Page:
The Campus Y and Phi Beta Sigma Fraternity, Inc. hosted “50 Years After the Dream,” a panel on race and the justice system, to discuss the racial issues still affecting the country and college campuses today.
Harmonyx, an a capella group of the Black Student Movement, serenaded the audience to begin the event, which was part of the University’s Martin Luther King, Jr. week of celebration.
Alan McSurely, local civil rights attorney, opened up the panel with the story of the South’s discriminatory past and the popular grapes of wrath verses found in the Book of Jeremiah.
“Help the University to face up to its own liberal brand of racism,” McSurely said. “Study these tricks of the liberals and ask them to repent and be saved. I’m talking about Chancellor Folt on down now.”
McSurely said there is a misguided version of history being taught in Saunders Hall, which was named after a former Grand Dragon of the state Ku Klux Klan, and charged the audience to take action.
Kalil Duncan, Phi Beta Sigma’s vice president of programs, said the panel was specifically chosen to include people who were knowledgeable about race but represented different backgrounds.
Anita Earls, executive director of the Southern Coalition for Social Justice, said she went to school for social justice because she saw the potential it had to fight racial discrimination. But she said she’s spent most of her time trying to reverse subconscious racial bias in the social justice world itself.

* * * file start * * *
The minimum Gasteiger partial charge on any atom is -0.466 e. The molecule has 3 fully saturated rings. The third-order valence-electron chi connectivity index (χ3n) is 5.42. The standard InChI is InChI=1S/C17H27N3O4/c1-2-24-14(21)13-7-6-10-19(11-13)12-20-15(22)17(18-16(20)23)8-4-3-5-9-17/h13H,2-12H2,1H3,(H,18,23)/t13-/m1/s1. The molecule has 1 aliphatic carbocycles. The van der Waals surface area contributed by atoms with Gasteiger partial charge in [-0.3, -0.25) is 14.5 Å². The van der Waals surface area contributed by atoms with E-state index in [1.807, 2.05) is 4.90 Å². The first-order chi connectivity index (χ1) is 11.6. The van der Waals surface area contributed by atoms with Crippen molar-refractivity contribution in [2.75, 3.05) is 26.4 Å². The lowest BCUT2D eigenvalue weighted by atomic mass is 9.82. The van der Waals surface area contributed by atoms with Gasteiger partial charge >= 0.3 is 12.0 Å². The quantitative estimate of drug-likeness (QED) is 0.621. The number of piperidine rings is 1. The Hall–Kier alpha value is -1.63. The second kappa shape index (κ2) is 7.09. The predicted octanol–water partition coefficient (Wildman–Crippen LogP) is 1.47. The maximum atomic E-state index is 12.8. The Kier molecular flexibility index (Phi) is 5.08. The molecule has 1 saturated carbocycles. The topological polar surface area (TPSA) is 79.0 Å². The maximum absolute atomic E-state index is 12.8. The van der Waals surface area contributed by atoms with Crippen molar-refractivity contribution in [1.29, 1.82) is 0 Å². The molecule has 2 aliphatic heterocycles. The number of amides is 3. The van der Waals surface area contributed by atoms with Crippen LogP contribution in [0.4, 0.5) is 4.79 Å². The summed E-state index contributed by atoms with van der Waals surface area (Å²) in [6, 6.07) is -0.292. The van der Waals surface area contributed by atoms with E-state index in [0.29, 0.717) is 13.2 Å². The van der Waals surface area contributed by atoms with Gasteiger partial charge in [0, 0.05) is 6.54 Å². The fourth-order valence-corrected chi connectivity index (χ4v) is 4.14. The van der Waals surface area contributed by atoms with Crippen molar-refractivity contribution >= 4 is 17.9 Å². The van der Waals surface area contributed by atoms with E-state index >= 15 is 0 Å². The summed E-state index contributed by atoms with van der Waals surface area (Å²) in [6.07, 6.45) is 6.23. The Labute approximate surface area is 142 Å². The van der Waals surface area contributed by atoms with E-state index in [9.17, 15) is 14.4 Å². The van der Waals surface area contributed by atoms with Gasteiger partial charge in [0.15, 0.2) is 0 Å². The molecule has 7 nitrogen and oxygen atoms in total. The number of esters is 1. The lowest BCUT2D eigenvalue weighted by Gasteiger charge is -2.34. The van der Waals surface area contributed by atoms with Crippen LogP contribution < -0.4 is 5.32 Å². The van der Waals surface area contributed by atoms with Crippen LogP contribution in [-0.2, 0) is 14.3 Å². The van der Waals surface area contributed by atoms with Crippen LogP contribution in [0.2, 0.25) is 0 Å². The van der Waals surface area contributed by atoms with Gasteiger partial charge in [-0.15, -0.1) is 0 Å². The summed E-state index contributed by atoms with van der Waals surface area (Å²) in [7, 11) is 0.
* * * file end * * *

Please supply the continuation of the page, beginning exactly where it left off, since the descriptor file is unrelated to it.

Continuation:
Irving Joyner, a law professor at N.C. Central University, said he respects the work of black movements on college campuses, but he’s upset the attention is limited to national holidays.
“You have had experiences of racial discrimination. And those of you who haven’t — wait until tomorrow,” Joyner said. “This movement cannot succeed without you. It will not succeed without you.”
Orisanmi Burton, an anthropology doctoral student, said the judicial system circulates its own ideas on the value of different races, and the police system is historically based on white supremacy.
“Police are here to protect and serve, but that begs the question — to protect and serve what?” Burton said. “To be black was either to be either a slave or to be a criminal.”
Burton said white privilege is a concept that some people are never going to be able to comprehend, and he said equal rights advocates should speak to the people who will hear it.
“I would argue today that the black man and black woman and brown man and brown woman are exiles in their land today,” Burton said.